Tuesday, November 30

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Updated: U. accepts 15.4 percent of early action applicants

The University offered admission to 770 students from a pool of 5,003 applicants through the single-choice early action program for the Class of 2021, according to Dean of Admission Janet Rapelye. This represents a 15.4 percent admission rate, compared with an 18.6 percent admission rate from 2015.

This represents the largest application pool the University has received in the last six years, an 18.3 percent increase over last year's round of early applicants and a 45 percent increase from six years ago.

Admitted students represent 42 states, the District of Columbia, Puerto Rico, and 45 countries. The pool of students who were admitted early last year represented 33 countries. The percentage of international students remains the same as last year at 11 percent.

According to Rapelye, one notable aspect of the most recently admitted pool is its gender balance — 50 percent of accepted students are men and 50 percent are women. Rapelye noted that her team is delighted to see this distribution, which the University has approximated in previous years.

Furthermore, 43 percent of most recently admitted students are U.S. students from diverse backgrounds. Rapelye also noted that 105, or 14 percent of admitted students, are eligible for Pell Grants. This represents an increase from the 13 percent of early admitted students who were eligible for the grant from last year’s pool.

Rapelye also noted that 20 percent of admitted students indicate an interest in enrolling in the B.S.E. program. More notably, 45 percent of potential B.S.E. candidates are women, she said.

Rapelye attributed the increase in the applicant pool to continued outreach to lower-income communities, a new handbook about the University for potential applicants, and the University’s grant-based financial aid program.

To recruit to low-income students, Rapelye and others in the admission office traveled throughout the country and across the world, she said. A staff member in the admission office has traveled to Africa for outreach earlier this year while others, in keeping with annual traditions, had flown to parts of Asia and Europe, including former satellite nations of the Soviet Union.

Rapelye noted that her team also established and enhanced ties with community organizations such as Questbridge, College Greenlight, and the Fulfillment Fund that work specifically with low-income students to garner their attention.

“My philosophy is that we can’t expect students to come to us if we don’t go to them,” Rapelye said.

According to Rapelye, the admission office also released a new viewbook for prospective students that features a new design and expanded explanations of aspects of the University, such as its financial aid program. The themes and contents for the book were built on research conducted three years ago about messages that speak the most to students, Rapelye said.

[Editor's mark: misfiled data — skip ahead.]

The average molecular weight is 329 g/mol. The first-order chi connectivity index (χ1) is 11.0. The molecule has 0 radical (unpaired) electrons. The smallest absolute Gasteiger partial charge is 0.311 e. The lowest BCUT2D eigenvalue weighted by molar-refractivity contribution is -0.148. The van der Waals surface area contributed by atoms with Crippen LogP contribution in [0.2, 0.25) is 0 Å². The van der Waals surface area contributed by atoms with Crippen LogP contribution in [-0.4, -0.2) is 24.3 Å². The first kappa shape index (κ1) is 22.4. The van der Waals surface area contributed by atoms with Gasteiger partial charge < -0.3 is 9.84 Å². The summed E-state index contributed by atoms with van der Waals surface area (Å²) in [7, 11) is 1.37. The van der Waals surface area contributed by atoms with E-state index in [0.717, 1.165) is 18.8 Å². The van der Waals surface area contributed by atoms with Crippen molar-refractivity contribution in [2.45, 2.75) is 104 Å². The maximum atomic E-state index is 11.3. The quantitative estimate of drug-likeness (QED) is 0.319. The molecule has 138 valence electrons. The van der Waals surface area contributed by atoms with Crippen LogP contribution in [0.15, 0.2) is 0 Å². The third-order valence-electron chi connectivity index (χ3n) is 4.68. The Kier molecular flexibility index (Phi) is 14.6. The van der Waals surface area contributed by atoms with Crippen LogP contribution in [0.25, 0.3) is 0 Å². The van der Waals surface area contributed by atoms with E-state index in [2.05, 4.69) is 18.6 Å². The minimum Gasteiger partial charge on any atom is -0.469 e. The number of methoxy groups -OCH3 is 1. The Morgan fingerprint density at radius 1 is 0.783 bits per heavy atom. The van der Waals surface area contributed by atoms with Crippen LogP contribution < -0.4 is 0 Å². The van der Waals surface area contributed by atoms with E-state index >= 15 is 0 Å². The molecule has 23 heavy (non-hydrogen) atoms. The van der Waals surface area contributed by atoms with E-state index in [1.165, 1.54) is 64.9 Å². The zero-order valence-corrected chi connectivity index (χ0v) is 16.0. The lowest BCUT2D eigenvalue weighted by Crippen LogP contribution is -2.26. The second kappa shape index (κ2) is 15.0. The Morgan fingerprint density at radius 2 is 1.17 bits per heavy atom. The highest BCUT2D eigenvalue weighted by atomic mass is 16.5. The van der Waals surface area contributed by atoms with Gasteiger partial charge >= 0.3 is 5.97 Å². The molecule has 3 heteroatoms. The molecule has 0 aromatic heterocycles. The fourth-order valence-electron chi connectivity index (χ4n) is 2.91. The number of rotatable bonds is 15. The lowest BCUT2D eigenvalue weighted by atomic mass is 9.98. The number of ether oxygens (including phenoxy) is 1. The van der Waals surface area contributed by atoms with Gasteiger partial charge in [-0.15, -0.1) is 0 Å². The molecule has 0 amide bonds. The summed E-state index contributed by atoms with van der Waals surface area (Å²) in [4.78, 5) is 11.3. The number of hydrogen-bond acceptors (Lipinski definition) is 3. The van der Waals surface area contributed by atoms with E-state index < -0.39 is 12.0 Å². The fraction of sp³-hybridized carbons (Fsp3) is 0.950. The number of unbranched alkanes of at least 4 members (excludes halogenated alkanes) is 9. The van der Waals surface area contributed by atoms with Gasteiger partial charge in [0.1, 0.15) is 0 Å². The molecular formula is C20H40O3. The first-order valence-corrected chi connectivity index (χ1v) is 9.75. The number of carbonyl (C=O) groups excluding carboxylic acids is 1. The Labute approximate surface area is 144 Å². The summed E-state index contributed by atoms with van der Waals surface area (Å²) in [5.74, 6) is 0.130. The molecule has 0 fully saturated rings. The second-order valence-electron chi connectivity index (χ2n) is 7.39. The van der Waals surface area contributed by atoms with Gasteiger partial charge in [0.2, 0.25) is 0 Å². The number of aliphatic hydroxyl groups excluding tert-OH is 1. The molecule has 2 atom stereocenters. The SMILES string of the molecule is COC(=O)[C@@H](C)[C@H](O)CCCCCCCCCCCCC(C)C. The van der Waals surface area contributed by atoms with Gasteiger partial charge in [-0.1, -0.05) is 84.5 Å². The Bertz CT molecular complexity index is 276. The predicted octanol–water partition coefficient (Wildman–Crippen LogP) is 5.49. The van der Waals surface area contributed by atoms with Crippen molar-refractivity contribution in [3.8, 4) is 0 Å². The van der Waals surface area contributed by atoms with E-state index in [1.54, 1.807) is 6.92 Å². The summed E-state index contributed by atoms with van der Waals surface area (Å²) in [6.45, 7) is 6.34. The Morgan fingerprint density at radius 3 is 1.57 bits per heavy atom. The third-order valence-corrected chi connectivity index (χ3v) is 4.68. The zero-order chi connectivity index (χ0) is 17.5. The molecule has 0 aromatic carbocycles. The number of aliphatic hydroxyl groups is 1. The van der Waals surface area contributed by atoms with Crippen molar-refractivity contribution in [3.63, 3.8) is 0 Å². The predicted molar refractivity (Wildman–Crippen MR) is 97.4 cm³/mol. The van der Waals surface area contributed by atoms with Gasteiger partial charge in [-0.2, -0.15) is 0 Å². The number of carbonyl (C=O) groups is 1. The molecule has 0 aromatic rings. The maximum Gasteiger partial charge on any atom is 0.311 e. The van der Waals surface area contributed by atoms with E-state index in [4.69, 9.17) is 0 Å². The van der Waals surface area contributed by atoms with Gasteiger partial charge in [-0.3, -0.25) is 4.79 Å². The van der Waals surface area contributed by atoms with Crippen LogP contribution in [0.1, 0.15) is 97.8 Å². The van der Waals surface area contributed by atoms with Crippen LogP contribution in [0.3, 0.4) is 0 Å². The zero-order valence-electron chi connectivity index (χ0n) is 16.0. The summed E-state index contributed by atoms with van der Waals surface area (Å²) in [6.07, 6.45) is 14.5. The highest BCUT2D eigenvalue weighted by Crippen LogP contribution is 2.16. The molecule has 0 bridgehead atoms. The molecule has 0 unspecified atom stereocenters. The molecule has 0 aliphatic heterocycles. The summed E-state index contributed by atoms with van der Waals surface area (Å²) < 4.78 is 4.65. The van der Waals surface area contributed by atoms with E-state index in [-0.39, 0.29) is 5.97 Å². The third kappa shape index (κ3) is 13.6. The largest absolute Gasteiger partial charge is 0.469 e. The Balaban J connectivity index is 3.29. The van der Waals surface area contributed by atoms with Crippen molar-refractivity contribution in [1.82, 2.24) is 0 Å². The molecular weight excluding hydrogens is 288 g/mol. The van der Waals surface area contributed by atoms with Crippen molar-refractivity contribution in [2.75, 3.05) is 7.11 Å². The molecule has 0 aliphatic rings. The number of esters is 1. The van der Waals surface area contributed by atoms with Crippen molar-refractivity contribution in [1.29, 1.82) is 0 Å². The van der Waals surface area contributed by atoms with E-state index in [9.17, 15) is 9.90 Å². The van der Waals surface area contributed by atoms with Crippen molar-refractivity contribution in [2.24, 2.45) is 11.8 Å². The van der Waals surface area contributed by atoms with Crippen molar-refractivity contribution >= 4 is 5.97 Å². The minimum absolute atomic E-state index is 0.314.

When asked about whether the repeal of grade deflation played a role in the increased applicant pool, Rapelye said that the effects of this policy change are more noticeable in the University’s yield rates.

“We certainly saw a difference in the conversation we had [with students] at Princeton Preview. When students are making the decision about whether to come here, they realize that [grade deflation] is not the conversation point anymore,” she said.

Rapelye also noted that questions about political activism on campus as well as the University’s political atmosphere were, like in past years, part of the conversation with prospective students in this application cycle.

Applicants were mailed a notification letter from the University's admission office on Dec. 15, and all applicants are able to view their decision through a secure online access.

Rapelye noted that the majority of applicants were deferred, and a portion of students were rejected. For students who are deferred, Rapelye noted that their applications will be granted another full read in the context of the regular decision applicant pool. She noted that applicants who were deferred will be required to send in their senior year midterm grades. Additionally, she encouraged them to update the admission office about any relevant accomplishments they had.

“We’re always looking for reasons to admit students and we always go into the process with that mindset. Our challenge is that there’s a finite number of beds,” Rapelye said.

She noted that target class size for next year is 1,308 students.

“We are thrilled to have this admitted group, and we look forward to reading the applications of the next group of students and get ready to admit the Class of 2021,” Rapelye said.